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LORINE CHIA BIO
Born in Banso, Cameroon, Lorine Chia was destined to perform. Releasing her first mixtape entitled Lorine on Thanksgiving in 2012, the Ohio native received praise and attention from Complex Magazine, France’s OFive TV, Live Mixtapes, Mercedes-Benz
and more, thanks to her futuristic, airy production and soulfully distinct voice. Now as Lorine focuses on her future, let’s dig into her past. Named after Lorine Okotie, her father’s favorite African songstress, the first generation immigrant moved around the east coast with her family, stopping in several cities before settling in Willoughby, Ohio, a suburb of Cleveland.
At six years old, her parents flung her in front of their church’s audience to sing an African spiritual and to her own surprise,
Lorine not only sang well but she loved the experience.
As the years carried on, she matured into a good student and reunited with her musical leanings by joining her elementary school’s band. But after playing the trombone and
violin and later singing in the school choir in the ninth grade, she tired of instruments and musical group activities. Then in the tenth grade, she accidentally rediscovered her talent for singing through a school project.
“We had to participate in a poetry slam as either a performer or help in setting up the show,” she recalls. “I said I’d contribute by playing the guitar, but I didn’t know how. So I taught myself how to play in a month and sang ‘Give Love a Try’ by the Jonas Brothers. Everyone liked it and I got an “A” so I thought, ‘Hey, maybe music’s my thing.’” Drawing on her breakthrough, the then 15-year-old began writing and recording songs on her home video camera and uploading the clips to her Facebook page.
Graduating from Willoughby South High school in 2011, Lorine took the traditional college route as a co-ed at Toledo University but her heart wasn’t in it. “I tried the whole pre-med thing, and I got a 2.4 gpa for the first time,” she said. “My parents were so confused. I couldn’t return because I couldn’t afford it, but in that time, I made my Lorine album. It was released on Thanksgiving, and everyone loved it.” Shortly after the free album hit the Internet, Complex Magazine’s website featured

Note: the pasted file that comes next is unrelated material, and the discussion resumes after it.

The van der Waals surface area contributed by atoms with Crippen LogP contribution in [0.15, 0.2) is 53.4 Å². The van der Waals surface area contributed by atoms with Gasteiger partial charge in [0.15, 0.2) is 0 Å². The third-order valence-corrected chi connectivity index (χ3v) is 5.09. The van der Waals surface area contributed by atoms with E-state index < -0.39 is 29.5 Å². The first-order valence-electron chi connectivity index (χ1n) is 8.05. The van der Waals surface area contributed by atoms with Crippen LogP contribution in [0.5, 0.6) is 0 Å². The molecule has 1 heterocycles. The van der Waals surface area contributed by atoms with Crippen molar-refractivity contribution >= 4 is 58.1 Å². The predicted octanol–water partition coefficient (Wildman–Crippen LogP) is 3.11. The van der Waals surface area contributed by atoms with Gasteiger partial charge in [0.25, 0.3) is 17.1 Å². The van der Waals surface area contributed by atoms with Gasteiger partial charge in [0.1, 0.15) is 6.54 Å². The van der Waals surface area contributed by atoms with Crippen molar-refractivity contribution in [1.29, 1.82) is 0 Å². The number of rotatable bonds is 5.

Lorine as a must-listen project as did Live Mixtapes. On the branding front, MercedesBenz sought out the young artist’s music to include on a compilation created by the
luxury car company to “compliment the A 45 AMG’s striking design and compact
A mixture of alternative, acid Jazz and futuristic R&B, Lorine’s first collection of eleven songs delves into the passion and dreams of the young singer. With her haunting voice, her delivery reminds the listener of a young Skye Edwards of Morcheeba. However,
Lorine admits that her influences run the gamut. “Some of the people I listened to while making Lorine were John Legend, Coldplay, Mr. Hudson, Amy Winehouse and James Blake,” she shares. “I looked at their song structure and melodies. I grew up listening to John, and I’ve always loved the way all of
these artists sounded. Each of them have a cool and soulful voice that couldn’t be imitated, and I try to have that.
“Coldplay really helped with guitar and making melodies. James Blake came in when I realized I could make my music sound futuristic like artists do in the U.K.,” Lorine continues. “I like to ask, ‘What would James Blake do?’ when I’m creating. Amy
Winehouse just had so much soul and sang so effortlessly, so I try to do that. I try to make it seem like the coolest thing to have this voice.” “Crazy Things” is the young singer’s first single and video from Lorine where she tackles a baffling relationship.
“I wrote ‘Crazy Things’ for everyone going through a relationship where their significant other is acting out of character, irritable, and just flat out doing things that turns them off,”
Elsewhere on “You’re Alright,” Lorine delivers a self-addressed pep talk borne from her own academic crossroads.
“ ‘You're Alright’ is one of my favorites!,” she says. “I wrote this song when I came to a realization that every bad thing I've been through in life shall pass. I'm going to be just
fine no matter what.” On “Life Without Dreams,” she admits her hopes for the future.“This is a special song to me because it represents my dream of being a musician and
how it’s possible for it to come true,” Lorine says.
As for her Cameroonian roots, the first generation Ohio native says her heritage seeps out in her attitude.
“Where I’m originally from has made me more determined in whatever I do, especially music,” she says. “Now I want producers to create sounds similar to Cameroonian
rhythms, specifically the drum patterns.”Now Lorine is focusing on creating her next project, but as a one-woman band.
“My ultimate goal is to make my own album from scratch by myself, including producing, Lyrics, singing … everything,” she says. “I’ve begun learning how to make beats, play
more instruments and build my voice so it sounds great during my live performance.”
By naming Ms. Lorine Chia, her parents might’ve had more foresight than they could’ve